Spell Caster Chapter 6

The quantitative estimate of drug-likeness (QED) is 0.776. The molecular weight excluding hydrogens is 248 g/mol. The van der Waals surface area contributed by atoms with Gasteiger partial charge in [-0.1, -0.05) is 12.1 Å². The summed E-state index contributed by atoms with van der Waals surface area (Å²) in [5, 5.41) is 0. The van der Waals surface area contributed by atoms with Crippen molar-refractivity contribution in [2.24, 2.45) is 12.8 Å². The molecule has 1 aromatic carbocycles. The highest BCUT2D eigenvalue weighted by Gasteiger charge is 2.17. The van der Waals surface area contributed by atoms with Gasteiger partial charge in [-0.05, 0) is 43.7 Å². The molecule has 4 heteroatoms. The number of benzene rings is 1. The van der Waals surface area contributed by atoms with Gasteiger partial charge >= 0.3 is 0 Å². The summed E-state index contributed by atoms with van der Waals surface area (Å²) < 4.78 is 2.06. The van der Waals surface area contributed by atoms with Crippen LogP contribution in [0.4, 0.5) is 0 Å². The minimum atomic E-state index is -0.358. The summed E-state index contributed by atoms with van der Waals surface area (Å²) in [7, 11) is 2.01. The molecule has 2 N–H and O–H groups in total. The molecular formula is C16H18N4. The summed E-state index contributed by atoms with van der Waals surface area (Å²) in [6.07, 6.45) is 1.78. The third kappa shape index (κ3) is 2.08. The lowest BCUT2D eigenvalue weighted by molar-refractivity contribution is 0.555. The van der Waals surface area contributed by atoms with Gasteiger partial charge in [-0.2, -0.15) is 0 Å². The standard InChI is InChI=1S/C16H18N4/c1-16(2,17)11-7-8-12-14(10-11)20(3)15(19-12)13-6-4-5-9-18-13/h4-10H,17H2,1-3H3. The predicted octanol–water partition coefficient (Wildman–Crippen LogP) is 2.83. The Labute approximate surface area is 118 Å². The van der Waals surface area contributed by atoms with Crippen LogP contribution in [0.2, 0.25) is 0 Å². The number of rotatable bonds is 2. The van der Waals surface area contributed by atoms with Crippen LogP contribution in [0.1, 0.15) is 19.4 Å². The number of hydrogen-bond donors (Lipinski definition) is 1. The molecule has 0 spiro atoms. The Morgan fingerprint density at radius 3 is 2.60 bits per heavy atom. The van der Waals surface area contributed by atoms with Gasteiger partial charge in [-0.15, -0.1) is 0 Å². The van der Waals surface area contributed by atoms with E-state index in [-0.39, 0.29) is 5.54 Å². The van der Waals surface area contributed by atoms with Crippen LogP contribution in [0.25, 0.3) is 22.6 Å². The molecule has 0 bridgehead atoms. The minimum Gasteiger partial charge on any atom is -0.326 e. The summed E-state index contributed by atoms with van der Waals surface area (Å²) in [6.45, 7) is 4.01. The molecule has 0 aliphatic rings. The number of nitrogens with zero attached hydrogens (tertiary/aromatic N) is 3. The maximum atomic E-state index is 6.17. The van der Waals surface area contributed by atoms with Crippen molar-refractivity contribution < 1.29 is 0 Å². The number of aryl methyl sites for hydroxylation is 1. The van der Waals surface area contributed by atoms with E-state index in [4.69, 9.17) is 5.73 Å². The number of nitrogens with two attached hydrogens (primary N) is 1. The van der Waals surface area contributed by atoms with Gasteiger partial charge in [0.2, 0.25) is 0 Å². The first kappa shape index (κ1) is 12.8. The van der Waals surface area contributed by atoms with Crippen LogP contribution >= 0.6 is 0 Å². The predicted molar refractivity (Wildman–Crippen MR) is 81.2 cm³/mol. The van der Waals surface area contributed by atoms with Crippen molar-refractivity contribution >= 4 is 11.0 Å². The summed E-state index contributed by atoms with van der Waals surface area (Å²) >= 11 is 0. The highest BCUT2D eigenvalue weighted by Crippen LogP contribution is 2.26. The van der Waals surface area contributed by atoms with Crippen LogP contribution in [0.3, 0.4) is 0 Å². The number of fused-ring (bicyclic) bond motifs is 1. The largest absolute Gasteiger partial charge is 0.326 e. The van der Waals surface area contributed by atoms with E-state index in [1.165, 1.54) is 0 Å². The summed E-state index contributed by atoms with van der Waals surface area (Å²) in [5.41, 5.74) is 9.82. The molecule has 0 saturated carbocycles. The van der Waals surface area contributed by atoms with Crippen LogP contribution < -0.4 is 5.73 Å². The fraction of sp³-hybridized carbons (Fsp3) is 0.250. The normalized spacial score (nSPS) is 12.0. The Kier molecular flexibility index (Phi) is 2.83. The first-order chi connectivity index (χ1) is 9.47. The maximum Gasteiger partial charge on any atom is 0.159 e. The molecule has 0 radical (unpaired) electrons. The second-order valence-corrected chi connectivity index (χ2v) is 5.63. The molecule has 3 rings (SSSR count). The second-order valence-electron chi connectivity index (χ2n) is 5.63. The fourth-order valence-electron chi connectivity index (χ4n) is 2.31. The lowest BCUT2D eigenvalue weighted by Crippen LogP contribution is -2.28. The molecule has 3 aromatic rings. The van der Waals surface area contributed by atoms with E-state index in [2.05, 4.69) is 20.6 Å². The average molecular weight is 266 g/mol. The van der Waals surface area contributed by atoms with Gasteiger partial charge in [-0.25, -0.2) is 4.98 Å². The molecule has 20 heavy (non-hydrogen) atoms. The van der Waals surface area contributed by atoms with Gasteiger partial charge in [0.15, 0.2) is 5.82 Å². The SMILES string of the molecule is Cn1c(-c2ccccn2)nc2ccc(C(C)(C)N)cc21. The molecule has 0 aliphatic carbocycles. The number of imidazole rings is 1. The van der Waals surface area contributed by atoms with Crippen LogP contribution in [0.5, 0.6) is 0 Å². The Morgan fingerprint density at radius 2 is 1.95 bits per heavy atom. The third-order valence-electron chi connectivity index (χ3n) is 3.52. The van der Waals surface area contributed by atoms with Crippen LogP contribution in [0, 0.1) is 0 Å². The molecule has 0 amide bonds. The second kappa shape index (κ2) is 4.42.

Sakila followed Jerryck out of the room. What exactly was he supposed to do now? Visiting magicians always came to him in his tower, if he couldn’t get rid of them first. But all magicians were men. Would his wife be all right with him taking another woman up to his work room? Even on a professional basis? Princess Nita came out of the White Room. She giggled at Jerryck. “What are you doing just standing out here?” “I… Um…” Jerryck stammered. How did he explain uncertainty to someone who always know what to do with guests? “Have you ever been to Kershet City?” Nita asked Sakila, who shook her head. “The day is clear enough, we should have a wonderful view from some of our higher outside balconies. Jerryck, why don’t you go and show her that?” “Good idea!” Jerryck beamed at the princess. “Thank you.” He headed for a wide set of stairs that went to the floors that housed important guests. Large, glass paned windows let in light that toyed with crystal-hung chandeliers lining the vaulted ceilings. The thick runner carpet muffled their footsteps. The walls were softened with painted artist renditions of people, landscapes, and historical scenes. All this was a vast contrast to the tighter, dimmer back corridors used by most of the workers and residents that Jerryck normally went through. “This is Amaryllis Hall,” Nita said. “I know that,” Jerryck said. Why was she still following them? Nita smiled at him. “Your guest doesn’t know.” “Oh, right,” Jerryck said. He waved at the corridor as they passed by some of the paintings, and told Sakila, “This is Amaryllis Hall. A lot of these art pieces are historical people, or stuff that happened in the history books.” “I’m certain you’ll be given a room here,” Nita said. “We reserve these rooms only for the most important people and their families.” Sakila’s mouth quirked the way Tajor’s did sometimes when amused. “You think I am important enough to stay in a place name for a flower?” “Named for a queen, actually,” Nita said. “My step-grandmother. She’s the one who decorated this hall the way it is. Except for the family portraits. My father had those put here.” They went up another couple flights of stairs. Nita kept up a running commentary the entire way. They reached the door to the outside balcony on the south side of the palace that would give a good view, and Jerryck stopped. He studied the charm placed above the door. Sakila stopped and looked at it too. She pointed at it. “This is some of your work.” “I have one over every door to the outside,” Jerryck said. “Some over the wall gates, and on the outbuildings too. They’re supposed to alert me when a magic practitioner enters or exits.” “Did they?” “No, I need to adjust them to recognize shamans,” Jerryck said. “I have them adjusted for hydromancers. They come through every once in a while.” “From the coast? Or all the way from the archipelago?” “Both,” Jerryck said. “This is very interesting.” Sakila stared intently at the charm. “I may have to use something similar at home. How do you adjust it so finely, so that it detects people who actually use magic, instead of just anyone with a strong aura?” “People who use magic…” Jerryck said. “Their aura tends to fluctuate more than most others. Because they use it, then regenerate it at greater capacities. That variance and the vibrations that accompany it is what the charms pick up.” “I don’t think she’s understanding all the words you’re using,” Nita said. “Why not?” Jerryck asked. “Because I don’t understand exactly what you’re talking about,” Nita said with a giggle. “And this isn’t a second language to me.” “That is all right,” Sakila said. “I will figure it out.” They went out onto the balcony. From this height, they see easily over the wall, down the hill the palace was built on, all the way to Cham River and the capital city. On the lower levels of the palace, all the outside balconies had stone balustrades at their edges. This high, balconies had wood railings that were lacquered against the weather. Jerryck had never asked why. Sakila went to the railing and put both hands on it, looking out across the view. A slow smile grew on her. “Almost like standing on a low bluff.” She walked to the right, her hand brushing along the rail. She pointed to the city. “That is the capital?” “Kershet City, yes,” Nita said, following at Sakila’s pace. “And the big, tall, black building in the center?” “That’s Bershent Fortress,” Nita said. “It was built by my ancestor who brought all our districts together to form a unified nation. All of our kings lived there until the palace was built.” “You named your fortress.” Sakila looked to her right, up at the palace towers that still stood taller than the high balcony. “Did you name your palace as well?” “It’s called Coraline,” Nita said. “My great-grandmother. It was built for her. There are a lot of people who say that’s appropriate, since a lot of the stone for it was quarried at the coast, even though there was no coral there.” They rounded the curve of the balcony and Aconi Grove came into view, upstream from the bend in the river were most of the city’s docks were built. It was closer to where the river split to go around Unification Isle, where the nation had officially been born. Sakila pointed at the green mass of thick trees. “Did the builders use magic, that they did not have to use all the trees for their wood?” “Yes!” Jerryck said. “They did use magic. The canal beneath the palace—“ “Not that,” Nita interrupted him. She said to Sakila, “He means magic was used in some of the planning stages.” He hadn’t been talking about just the planning. He tried again. “And in the spells that—” “—like the charms you use,” Nita interrupted him again for some reason. “Over the doors.” Jerryck frowned. Was he committing some kind of social blunder in talking about the details of magic in the palace? He didn’t want to create another foreign relations mess. “Most of the lumber came from other areas of the country,” Nita said. “This area used to be mostly forest, but a lot of it was harvested when Kershet was built. These trees were left because a dryad lives at the center. Aconi Grove is named for her.” “Wise to leave the grove,” Sakila said. “Dryads do get rather violent when you try to take trees too close to theirs.” “There’s a pond in there,” Nita said. “A lot of our most famous artists have done their greatest works on its banks.” She took a breath to say more, but stopped when a page came and found them. The lad nodded acknowledgment to the princess, then turned to Jerryck. “Lord Magician, Lady Leanne requests your assistance with one of her charges in the infirmary.” “Thank you for helping me with the guest,” Jerryck said to the princess. Then left the balcony and went to the infirmary. # The reception room was lined with cots. Groaning people filled them, and all the benches that people normally used to wait were pushed up against the walls. Still more sat or lay on the floor, filling nearly all the space available. “No! No! No!” One of the medics in the room came forward, fury on his face. He pointed behind Jerryck. “Get out! We don’t have time for this chicanery. Out! Begone with you.” Jerryck glanced back. Sakila had followed him. She watched, completely nonplussed, as the medic waved his arms and shook a fist at her. Whispers rippled through the reception room, across the cots and benches, everyone staring at the shamaness. She didn’t grace them with acknowledgment. “She’s with me,” Jerryck told the medic, just as Kellos entered the reception area from the back of the room. “Shows what kind of person you are,” the medic said with a snarl. “Keeping that kind of company. Maybe this will finally open people’s eyes to how worthless you are.” “That’s enough!” Kellos came over to them. He stood in front of the medic. “You don’t talk that way about a member of the king’s core staff.” “The king should get rid of this charlatan and put you in his place.” “Go back to your quarters,” Kellos said. “I’m relieving you of duty.” “What?” “You’re obviously overworked and too tired to think straight, or you wouldn’t be spouting such nonsense. We can’t have someone in your condition attempting to triage the patients that come in. We need someone with a clearer head.” The medic stood staring at Kellos, not moving. Kellos nudged him away. “Go. Now. I’ll find someone to cover your shift.” “He brought a Chemwanee woman in our infirmary.” The medic bared his teeth, but stepped back. “We don’t need that kind of trash in here with our patients.” “She speaks Brendish,” Jerryck said. “And Terrance wants her treated like visiting nobility.” “And you shouldn’t talk like that about anyone who comes to us,” Kellos said. “If I have to tell you again to go back to your quarters, I will relieve you of your position permanently.” The medic closed his mouth and set his jaw. He stomped out, glaring back at them every few steps. Kellos said to Jerryck, “My apologies for that. Now then, is she sick? Chemwanee generally prefer their shamans for healing services.” “She’s a shamaness,” Jerryck said. “She’s not sick.” Kellos’ face darkened. He stepped closer and whispered in Jerryck’s ear. “What are you doing with a shamaness?” “Protocol,” Jerryck said. “What are her intentions? How do you know she’s not going to hurt you?” Jerryck lowered his voice to match Kellos’. “She came to help us figure out the water. And I only came here because Leanne asked for me. Where is she? And what does she need?” “She’s this way.” Kellos turned and headed into the corridor at the back. He frowned when Sakila followed a step behind Jerryck, but his voice stayed calm and measured. “One of the pregnant women is refusing to eat. Her paranoia and emotions are going to her head. She’s terrified she’ll poison her baby with whatever’s in the water. We tried showing her there’s nothing wrong with her baby, and insisted she eat. She demanded we get you.” They stopped at a room about midway up the corridor on the left. The door was open. Inside, Leanne sat by a cot bearing a woman rubbing her swollen belly. Leanne smiled at them and said to the woman, “There he is. See? I told you he would come as soon as he could.” “Took long enough,” the woman said. Farther up the corridor, one of the other medics called to Kellos. At the same time, one closer to the reception chamber beckoned him with a wave. “Excuse me,” Kellos said. He headed for the one that had called from up the corridor. The one from the reception chamber ran after him, whipping past Jerryck and Sakila as if they weren’t even there. “Are you going to help me or not?” The pregnant woman was scowling at Jerryck. “Didn’t I wait long enough just for you to come?” “Sorry that took some time,” Jerryck said. “I was in a meeting with the King. Then he asked me to see to a guest.” The woman blanched for some reason. Her belly wriggled. She absently rubbed that spot. Leanne patted her arm. “I’ll just step out and let him know what your concerns are.” Jerryck stepped back to let Leanne out, and nearly tripped over a page running up the corridor. Leanne shut the door. Jerryck said, “Kellos told me she’s afraid to eat.” “She has to eat.” Leanne kept her voice quiet. A blush crept up her neck, and she stared shamaness. “This is Sakila.” Jerryck quickly introduced the shamaness to stave off his wife’s bashfulness around strangers and nobility. “She’s not a noble. We’re just treating her like one. It’s okay, she’s not even Brendish.” “You’re silly sometimes.” Leanne smiled at him, and her blush subsided. “Anyway, my patient. She’s used to medics. Right now she’s just scared. She thought she’d hear your opinion, give you a try.” “I’m not sure what I can do,” Jerryck said, holding up his hands in puzzlement. “If she’s used to medics and she won’t believe what they tell her…” “Your water test!” Leanne pointed a finger at him. “Can you do that with her food so she can see that it doesn’t have that black part?” Sakila cocked her head. “Black part?” “I’ll show you as soon as I get a chance,” Jerryck told her. Then he said to Leanne, “I don’t have the materials here to do that. They’re all the way up in my tower.” “Didn’t you say it’s just sugar with a spell?” Leanne asked. “There’s sugar here in the infirmary. Do you need anything else beside that?” “No, I can do it with just sugar,” Jerryck said. Kellos and the waving medic came down the corridor in their direction. Jerryck pressed himself against the wall to make room for them to pass. “You think that’ll satisfy her?” Sakila also pressed against the wall and said, “If it does not satisfy, it may distract. That may be enough.” “We can try it,” Jerryck said. Leanne left to fetch the sugar. Sakila watched Kellos and the medic disappear into one of the rooms. She said, “When you are done here, can you show me this water test with a black part, somewhere with less happening?” “I can show you here,” Jerryck said. A child wailed somewhere, momentarily distracting them both. Sakila shook her head. “I have too many questions. It will take longer.” Three more people traversed the corridor before Leanne returned. After that, it was a simple matter of putting on a demonstration for the pregnant woman. Jerryck did it first with water, pointing out the black color. Then he did it with a plate of food, pointing out the lack of the black color. The woman pointed to the small amount of sugar he had magicked but hadn’t used. “Can I keep this?” Jerryck shrugged. “I guess so, if you promise to start eating again.” The woman sat up straighter. “I promise!” “You can start right now,” Leanne said. “Eat what’s on that plate.” The woman started eating, and Leanne stepped back out of the room with Jerryck. She said, “Thank you so much.” “Yes,” Jerryck said to Sakila. “Thank you.” “I was talking to you,” Leanne said, leaning in close to him. She looked at Sakila. “But he’s right. Thanks to you too. Are you going up to the tower with Jerryck?” “Is that all right with you?” Jerryck asked. “Is she not a magic practitioner?” Leanne blushed. She looked away. “I’m sorry. I assumed, because she was with you…” “She is,” Jerryck said. “But she’s a woman. So I wasn’t sure you wanted me to do that.” “I trust you,” Leanne whispered in his ear, her shy blush subsiding.